Websites

  • EmbraceRace: EmbraceRace was founded in 2016 by two parents who set out to create a community and gather resources to meet the challenges of raising kids in a world where race matters. The website offers a ton of useful tools, discussion spaces, and networks to nurture inclusive, empathetic kids; raise kids who think critically about racial inequity; and support a movement of racial justice advocates for all kids.
  • Explore! Children’s Museum: The Explore! Children’s Museum in Washington D.C. launched Explore! Sandbox, an online resource with more than 100 activities for families to do at home. Explore! Sandbox is designed for kids from ages 0-9 to learn about the world around them through art videos, science experiments, and cooking how-tos from young chefs. In line with the museum’s mission for enhanced learning, Explore! Sandbox also offers resources for parents to talk about topics, such as racism and COVID-19. Families can head to exploremuseum.org for more info or to start playing.
  • National Museum of African American History and Culture: The National Museum of African American History and Culture is temporarily closed due to COVID-19, but the Washington, D.C.-based museum has a website with a Talking About Race Web Portal, online exhibitions featuring some of the museum’s signature artifacts, blog posts, and more.
  • PBS Kids: PBS Kids provides a variety of resources to help parents talk to young kids about race and racism. This resource hub on PBS KIDS for Parents includes articles, a webinar, booklists, links to programming, and more tips and resources to help parents have meaningful conversations with young kids about race, racism, and being anti-racist.
  • Stand Against RacismStand Against Racism is a signature campaign of YWCA USA that raises awareness about the negative impact of institutional and structural racism and to build community among those who work for racial justice. There is an annual event that takes place in April, but the website features useful information year-round, including a Stand Against Racism pledge to eliminate racism, empower women, stand up for social justice, help families, and strengthen communities.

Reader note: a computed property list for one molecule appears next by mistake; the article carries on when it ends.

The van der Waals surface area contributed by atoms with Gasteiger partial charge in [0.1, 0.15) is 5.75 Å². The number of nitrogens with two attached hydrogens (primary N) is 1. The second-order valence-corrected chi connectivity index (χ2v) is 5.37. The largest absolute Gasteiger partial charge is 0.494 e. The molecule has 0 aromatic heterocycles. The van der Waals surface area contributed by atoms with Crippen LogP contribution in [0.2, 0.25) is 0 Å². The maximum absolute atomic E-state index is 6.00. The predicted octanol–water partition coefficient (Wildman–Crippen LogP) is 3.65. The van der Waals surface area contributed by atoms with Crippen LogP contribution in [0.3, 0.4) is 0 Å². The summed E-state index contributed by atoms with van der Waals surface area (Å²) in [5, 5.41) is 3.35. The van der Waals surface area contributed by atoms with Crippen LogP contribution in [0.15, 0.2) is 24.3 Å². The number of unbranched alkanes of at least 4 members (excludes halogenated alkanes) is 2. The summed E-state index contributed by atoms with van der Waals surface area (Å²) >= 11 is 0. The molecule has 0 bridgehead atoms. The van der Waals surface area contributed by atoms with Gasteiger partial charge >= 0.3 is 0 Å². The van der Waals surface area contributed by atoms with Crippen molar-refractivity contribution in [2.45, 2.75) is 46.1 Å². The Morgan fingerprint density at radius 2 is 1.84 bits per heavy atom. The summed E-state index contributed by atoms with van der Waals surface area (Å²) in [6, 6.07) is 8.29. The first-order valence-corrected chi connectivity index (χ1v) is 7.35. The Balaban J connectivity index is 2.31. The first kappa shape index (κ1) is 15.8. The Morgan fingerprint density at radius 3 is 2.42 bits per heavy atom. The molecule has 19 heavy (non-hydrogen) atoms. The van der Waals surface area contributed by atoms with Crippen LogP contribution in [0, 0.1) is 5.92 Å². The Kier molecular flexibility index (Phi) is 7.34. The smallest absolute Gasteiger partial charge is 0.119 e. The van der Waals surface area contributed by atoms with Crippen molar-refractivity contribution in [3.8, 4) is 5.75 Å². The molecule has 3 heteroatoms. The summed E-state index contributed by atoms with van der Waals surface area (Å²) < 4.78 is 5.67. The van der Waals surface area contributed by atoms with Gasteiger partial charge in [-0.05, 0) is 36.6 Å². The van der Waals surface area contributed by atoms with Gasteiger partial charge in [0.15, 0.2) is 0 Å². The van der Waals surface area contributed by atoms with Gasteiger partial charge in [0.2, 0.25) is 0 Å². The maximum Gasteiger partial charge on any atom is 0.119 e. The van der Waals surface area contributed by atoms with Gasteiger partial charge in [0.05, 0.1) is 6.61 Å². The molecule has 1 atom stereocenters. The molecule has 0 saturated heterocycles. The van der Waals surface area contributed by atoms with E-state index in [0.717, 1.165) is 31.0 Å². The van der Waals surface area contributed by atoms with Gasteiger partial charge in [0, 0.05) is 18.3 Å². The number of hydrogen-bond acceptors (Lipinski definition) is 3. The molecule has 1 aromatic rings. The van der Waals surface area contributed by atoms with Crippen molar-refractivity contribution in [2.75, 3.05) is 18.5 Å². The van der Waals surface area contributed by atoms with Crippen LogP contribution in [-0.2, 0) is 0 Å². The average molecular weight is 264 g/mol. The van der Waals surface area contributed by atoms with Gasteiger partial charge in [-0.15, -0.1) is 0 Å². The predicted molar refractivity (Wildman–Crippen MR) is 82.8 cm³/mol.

• Teaching Tolerance: Visit Teaching Tolerance’s Classroom Resources page for helpful information on how to teach an anti-bias education at every grade level. Teachers and parents who home-school their kids can find lesson plans, film kits, teaching strategies, and student tasks covering important social justice topics. The website also features a searchable library of nonfiction texts, literature, photographs, political cartoons, interviews, infographics, and more.
  • United Nations: The United Nations offers tips on how to make the classroom a place of acceptance, real-life stories of people experiencing racism and exploitation, and how you can take a stand against racism in your community. The United Nations Human Rights Office created the #StandUp4HumanRights campaign to draw the line against messages of intolerance and hatred. You can sign a pledge to be a human rights champion or visit the website to learn more via videos and commentary about fighting against injustice.